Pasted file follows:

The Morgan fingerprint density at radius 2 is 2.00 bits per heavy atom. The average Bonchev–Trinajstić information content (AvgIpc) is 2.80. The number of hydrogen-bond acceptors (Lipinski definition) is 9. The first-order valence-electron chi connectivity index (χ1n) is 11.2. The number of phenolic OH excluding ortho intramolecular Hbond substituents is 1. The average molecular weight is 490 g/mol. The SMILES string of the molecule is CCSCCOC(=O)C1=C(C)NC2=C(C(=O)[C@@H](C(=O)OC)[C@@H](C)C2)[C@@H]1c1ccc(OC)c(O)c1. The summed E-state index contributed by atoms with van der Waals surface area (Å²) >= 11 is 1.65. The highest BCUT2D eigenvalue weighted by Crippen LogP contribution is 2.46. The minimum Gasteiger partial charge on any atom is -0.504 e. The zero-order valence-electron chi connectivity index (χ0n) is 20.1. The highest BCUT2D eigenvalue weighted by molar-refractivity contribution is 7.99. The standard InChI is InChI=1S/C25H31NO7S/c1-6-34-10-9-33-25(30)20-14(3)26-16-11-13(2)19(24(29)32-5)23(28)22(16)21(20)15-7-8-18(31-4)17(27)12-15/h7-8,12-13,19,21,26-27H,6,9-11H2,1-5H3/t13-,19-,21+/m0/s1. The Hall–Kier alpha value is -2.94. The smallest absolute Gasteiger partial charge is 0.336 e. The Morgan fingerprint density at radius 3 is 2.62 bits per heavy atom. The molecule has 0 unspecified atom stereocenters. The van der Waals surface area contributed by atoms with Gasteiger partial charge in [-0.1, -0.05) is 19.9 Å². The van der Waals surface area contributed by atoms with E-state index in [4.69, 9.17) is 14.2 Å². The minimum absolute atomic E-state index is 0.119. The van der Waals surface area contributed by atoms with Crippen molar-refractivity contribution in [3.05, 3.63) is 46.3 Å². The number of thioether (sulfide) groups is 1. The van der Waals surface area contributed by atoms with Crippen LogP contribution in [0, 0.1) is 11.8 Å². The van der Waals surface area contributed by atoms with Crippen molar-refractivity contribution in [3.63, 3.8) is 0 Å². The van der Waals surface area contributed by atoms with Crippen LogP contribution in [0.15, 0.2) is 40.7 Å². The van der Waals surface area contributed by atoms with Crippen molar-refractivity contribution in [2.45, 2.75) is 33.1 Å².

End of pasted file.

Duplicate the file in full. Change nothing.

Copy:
The Morgan fingerprint density at radius 2 is 2.00 bits per heavy atom. The average Bonchev–Trinajstić information content (AvgIpc) is 2.80. The number of hydrogen-bond acceptors (Lipinski definition) is 9. The first-order valence-electron chi connectivity index (χ1n) is 11.2. The number of phenolic OH excluding ortho intramolecular Hbond substituents is 1. The average molecular weight is 490 g/mol. The SMILES string of the molecule is CCSCCOC(=O)C1=C(C)NC2=C(C(=O)[C@@H](C(=O)OC)[C@@H](C)C2)[C@@H]1c1ccc(OC)c(O)c1. The summed E-state index contributed by atoms with van der Waals surface area (Å²) >= 11 is 1.65. The highest BCUT2D eigenvalue weighted by Crippen LogP contribution is 2.46. The minimum Gasteiger partial charge on any atom is -0.504 e. The zero-order valence-electron chi connectivity index (χ0n) is 20.1. The highest BCUT2D eigenvalue weighted by molar-refractivity contribution is 7.99. The standard InChI is InChI=1S/C25H31NO7S/c1-6-34-10-9-33-25(30)20-14(3)26-16-11-13(2)19(24(29)32-5)23(28)22(16)21(20)15-7-8-18(31-4)17(27)12-15/h7-8,12-13,19,21,26-27H,6,9-11H2,1-5H3/t13-,19-,21+/m0/s1. The Hall–Kier alpha value is -2.94. The smallest absolute Gasteiger partial charge is 0.336 e. The Morgan fingerprint density at radius 3 is 2.62 bits per heavy atom. The molecule has 0 unspecified atom stereocenters. The van der Waals surface area contributed by atoms with Gasteiger partial charge in [-0.1, -0.05) is 19.9 Å². The van der Waals surface area contributed by atoms with E-state index in [4.69, 9.17) is 14.2 Å². The minimum absolute atomic E-state index is 0.119. The van der Waals surface area contributed by atoms with Crippen molar-refractivity contribution in [3.05, 3.63) is 46.3 Å². The number of thioether (sulfide) groups is 1. The van der Waals surface area contributed by atoms with Crippen LogP contribution in [0, 0.1) is 11.8 Å². The van der Waals surface area contributed by atoms with Crippen molar-refractivity contribution in [3.63, 3.8) is 0 Å². The van der Waals surface area contributed by atoms with Crippen LogP contribution in [0.15, 0.2) is 40.7 Å². The van der Waals surface area contributed by atoms with Crippen molar-refractivity contribution in [2.45, 2.75) is 33.1 Å².